16

I'd like to know how to

cat my-verylong-file

and show it from the top instead of the end. Like the man command does.

  • 5
    For completeness, there is also the more command... but since more is less capable than less, it's very true that "less is more". Finally there is also pg for "page". You can also use these commands with pipes - eg. ls -l | less to break a very long file-listing into multiple pages. And you could even use cat my-verylong-file | less. – Baard Kopperud Sep 17 '17 at 14:40
  • Also worth pointing out that "By default, man uses /usr/bin/less -is." (from man man). – Digital Trauma Sep 18 '17 at 4:33
40

Use less, which will show the file from the top, allowing you to scroll through it, just like man:

less my-verylong-file
  • Press q to exit.

If you're just interested in seeing the n first lines of a file, head may be an alternative:

head -n 25 filename

will show the 25 first lines of the file.

Same thing for the n last lines of a file with tail:

tail -n 25 filename
  • 2
    less could be used also to scroll very-long outputs of commands. Here is presented an example: ls -laR --color=always ~/ | less -R. – pa4080 Sep 17 '17 at 10:32
  • 2
    And the command name "less" is a pun on the command name "more" (which it more or less replaces) which in turn was named from the "--More" prompt it gave. Under MacOS it appears that more is the same binary as less so the metamorphosis is complete :) – Thorbjørn Ravn Andersen Sep 18 '17 at 6:25
  • 5
    So, More or less the same thing? – Ryan The Leach Sep 18 '17 at 7:21
  • 1
    @pa4080: you can set up less so -R is enabled by default. See my answer. – Peter Cordes Sep 18 '17 at 7:49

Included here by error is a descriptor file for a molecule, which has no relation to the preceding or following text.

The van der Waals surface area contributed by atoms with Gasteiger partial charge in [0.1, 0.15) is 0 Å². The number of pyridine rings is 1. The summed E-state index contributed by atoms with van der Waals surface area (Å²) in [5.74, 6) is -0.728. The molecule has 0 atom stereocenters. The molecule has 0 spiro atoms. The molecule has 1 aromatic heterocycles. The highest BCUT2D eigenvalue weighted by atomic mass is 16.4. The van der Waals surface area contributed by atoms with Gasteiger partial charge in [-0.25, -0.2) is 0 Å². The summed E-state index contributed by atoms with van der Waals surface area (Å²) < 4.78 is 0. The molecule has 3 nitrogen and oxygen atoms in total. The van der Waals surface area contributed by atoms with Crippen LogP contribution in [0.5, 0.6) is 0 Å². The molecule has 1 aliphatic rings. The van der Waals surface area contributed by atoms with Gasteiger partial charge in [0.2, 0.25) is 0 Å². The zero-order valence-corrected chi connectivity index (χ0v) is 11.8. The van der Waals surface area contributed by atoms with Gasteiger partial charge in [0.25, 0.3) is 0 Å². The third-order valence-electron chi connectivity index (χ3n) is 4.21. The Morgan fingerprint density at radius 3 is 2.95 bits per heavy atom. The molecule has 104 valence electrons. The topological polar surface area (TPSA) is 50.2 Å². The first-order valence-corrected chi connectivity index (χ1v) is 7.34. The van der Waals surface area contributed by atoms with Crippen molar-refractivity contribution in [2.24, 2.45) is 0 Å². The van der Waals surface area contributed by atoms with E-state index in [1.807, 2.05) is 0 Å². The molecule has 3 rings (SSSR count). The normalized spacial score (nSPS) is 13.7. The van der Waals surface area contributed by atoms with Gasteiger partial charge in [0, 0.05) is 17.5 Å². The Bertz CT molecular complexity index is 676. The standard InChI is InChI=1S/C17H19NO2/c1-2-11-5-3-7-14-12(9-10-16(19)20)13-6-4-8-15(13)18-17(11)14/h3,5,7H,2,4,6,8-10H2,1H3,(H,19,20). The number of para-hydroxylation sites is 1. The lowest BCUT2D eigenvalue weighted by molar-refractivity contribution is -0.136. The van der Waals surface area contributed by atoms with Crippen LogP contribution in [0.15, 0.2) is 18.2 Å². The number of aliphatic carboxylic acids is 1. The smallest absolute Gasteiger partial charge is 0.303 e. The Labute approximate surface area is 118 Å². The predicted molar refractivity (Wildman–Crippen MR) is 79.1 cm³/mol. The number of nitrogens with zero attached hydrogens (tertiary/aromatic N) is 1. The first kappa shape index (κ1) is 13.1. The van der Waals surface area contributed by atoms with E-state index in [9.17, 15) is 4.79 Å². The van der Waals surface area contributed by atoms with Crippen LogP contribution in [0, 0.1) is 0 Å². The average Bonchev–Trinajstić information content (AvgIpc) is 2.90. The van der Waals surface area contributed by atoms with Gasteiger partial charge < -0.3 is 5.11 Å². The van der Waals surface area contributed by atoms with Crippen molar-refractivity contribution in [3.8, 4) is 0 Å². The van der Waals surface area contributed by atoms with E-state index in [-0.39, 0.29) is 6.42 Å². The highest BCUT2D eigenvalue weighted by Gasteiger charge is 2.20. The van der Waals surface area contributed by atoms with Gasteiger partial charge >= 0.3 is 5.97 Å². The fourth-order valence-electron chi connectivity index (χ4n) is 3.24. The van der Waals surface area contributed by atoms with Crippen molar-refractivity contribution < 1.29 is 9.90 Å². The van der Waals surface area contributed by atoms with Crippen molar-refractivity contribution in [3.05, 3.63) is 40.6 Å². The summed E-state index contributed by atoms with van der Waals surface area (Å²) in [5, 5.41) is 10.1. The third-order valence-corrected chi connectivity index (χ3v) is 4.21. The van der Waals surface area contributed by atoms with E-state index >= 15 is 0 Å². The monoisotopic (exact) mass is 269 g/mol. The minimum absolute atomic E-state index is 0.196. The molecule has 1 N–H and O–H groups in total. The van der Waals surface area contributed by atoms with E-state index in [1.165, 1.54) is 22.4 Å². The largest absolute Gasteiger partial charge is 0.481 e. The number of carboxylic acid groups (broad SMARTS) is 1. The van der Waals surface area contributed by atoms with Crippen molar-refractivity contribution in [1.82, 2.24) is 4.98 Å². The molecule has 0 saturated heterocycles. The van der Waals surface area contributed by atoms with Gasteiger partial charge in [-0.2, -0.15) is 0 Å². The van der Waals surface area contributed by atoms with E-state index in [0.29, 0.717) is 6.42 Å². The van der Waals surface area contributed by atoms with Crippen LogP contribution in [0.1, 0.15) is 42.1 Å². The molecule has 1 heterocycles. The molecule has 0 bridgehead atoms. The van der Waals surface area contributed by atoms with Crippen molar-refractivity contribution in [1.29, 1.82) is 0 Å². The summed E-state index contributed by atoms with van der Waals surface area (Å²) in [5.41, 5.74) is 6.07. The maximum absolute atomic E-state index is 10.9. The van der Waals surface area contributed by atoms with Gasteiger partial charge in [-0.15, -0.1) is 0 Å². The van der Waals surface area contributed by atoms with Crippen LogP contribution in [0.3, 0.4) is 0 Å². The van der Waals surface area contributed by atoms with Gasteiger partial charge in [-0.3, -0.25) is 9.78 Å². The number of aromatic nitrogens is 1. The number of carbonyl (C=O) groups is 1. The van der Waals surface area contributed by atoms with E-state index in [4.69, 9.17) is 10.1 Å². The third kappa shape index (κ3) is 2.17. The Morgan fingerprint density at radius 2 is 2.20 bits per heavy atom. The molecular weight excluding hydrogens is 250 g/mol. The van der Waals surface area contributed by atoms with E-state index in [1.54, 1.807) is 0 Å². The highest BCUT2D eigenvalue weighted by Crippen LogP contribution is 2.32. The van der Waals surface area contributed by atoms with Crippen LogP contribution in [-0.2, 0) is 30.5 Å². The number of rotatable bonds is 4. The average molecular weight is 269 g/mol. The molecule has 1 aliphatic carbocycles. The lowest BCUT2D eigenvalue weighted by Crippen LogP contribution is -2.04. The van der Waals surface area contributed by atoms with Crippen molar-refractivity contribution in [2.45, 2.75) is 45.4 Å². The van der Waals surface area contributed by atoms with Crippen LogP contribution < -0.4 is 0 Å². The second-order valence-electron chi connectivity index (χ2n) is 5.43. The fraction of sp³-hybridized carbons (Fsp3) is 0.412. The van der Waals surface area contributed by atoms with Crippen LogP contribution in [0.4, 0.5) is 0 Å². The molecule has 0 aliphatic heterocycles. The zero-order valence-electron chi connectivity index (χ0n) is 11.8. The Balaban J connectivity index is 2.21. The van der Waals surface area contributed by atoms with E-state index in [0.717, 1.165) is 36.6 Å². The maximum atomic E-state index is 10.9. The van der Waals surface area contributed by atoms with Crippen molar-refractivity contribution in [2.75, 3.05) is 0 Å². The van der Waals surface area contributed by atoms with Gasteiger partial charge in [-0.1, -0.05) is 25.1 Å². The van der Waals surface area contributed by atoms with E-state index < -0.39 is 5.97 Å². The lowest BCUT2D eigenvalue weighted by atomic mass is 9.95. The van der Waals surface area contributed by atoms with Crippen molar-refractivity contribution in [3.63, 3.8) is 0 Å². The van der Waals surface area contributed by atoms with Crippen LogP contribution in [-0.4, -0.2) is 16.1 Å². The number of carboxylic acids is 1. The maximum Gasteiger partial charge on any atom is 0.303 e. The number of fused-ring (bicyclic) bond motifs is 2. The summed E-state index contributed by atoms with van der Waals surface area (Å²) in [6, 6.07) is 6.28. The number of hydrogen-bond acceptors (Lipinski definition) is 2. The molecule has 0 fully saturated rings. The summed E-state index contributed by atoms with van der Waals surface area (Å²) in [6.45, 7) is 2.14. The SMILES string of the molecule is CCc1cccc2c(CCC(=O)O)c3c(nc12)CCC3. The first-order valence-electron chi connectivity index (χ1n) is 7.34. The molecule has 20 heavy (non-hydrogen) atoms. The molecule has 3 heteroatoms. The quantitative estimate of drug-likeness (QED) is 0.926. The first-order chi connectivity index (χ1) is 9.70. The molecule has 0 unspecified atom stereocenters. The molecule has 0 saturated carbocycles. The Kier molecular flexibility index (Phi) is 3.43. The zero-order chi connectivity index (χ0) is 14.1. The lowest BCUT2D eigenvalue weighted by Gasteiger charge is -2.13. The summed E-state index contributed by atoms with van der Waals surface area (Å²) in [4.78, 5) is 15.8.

• @RyanTheLeach more and less: the same thing :) – chepner Sep 18 '17 at 15:28
10

man uses less(1) as a pager by default. Use it instead of cat. See also @vidarlo's answer.

How to customize less to make it even better:

I like to alias m=less, so it's just a single-letter command, because I type it all the time. Putting a |m at the end of anything pipes it into a pager.

You could put options like -iMRj5X in the alias (e.g. alias m='less -iMRX), but I do that with my ~/.lesskey file. (See lesskey(1)).

  • -i: searches are case-insensitive (unless you use any capital letters)
  • -M: longer status line, showing line number and file-percentage
  • -R: allow some control-codes through, so you can pipe colorized commands into less.
  • -X: don't switch to the terminal emulator's "alternate" screen, so whatever you were looking at will still be there when you quit out of less. (great for man pages after you find the option you want, and want to look at it while typing it.)
  • -j5: searches put the target line at row 5 instead of the top of the screen. So you can see context on both sides of your search result. (Sometimes I change this interactively, by typing -j40 or something inside less, if it's most useful to see context before a search hit).

I also bind . to next-file, and , to prev-file, because the default bindings are two separate characters which are much slower to type: :n and :p.


This is my .lesskey:

$ cat .lesskey
. next-file
, prev-file
#env
LESS = iMRj5X

Run lesskey to "compile" it into a ~/.less.

This probably mattered more 20 years ago, but less reads that binary file instead of parsing a text config file every time it starts.

  • @Dan: Added a line at the top so this answer can stand on its own as an answer to the question. I thought that leaving that part implicit would be sufficient given the other answer, but if I have no objection to making it explicit if it was bothering you. – Peter Cordes Sep 18 '17 at 9:10

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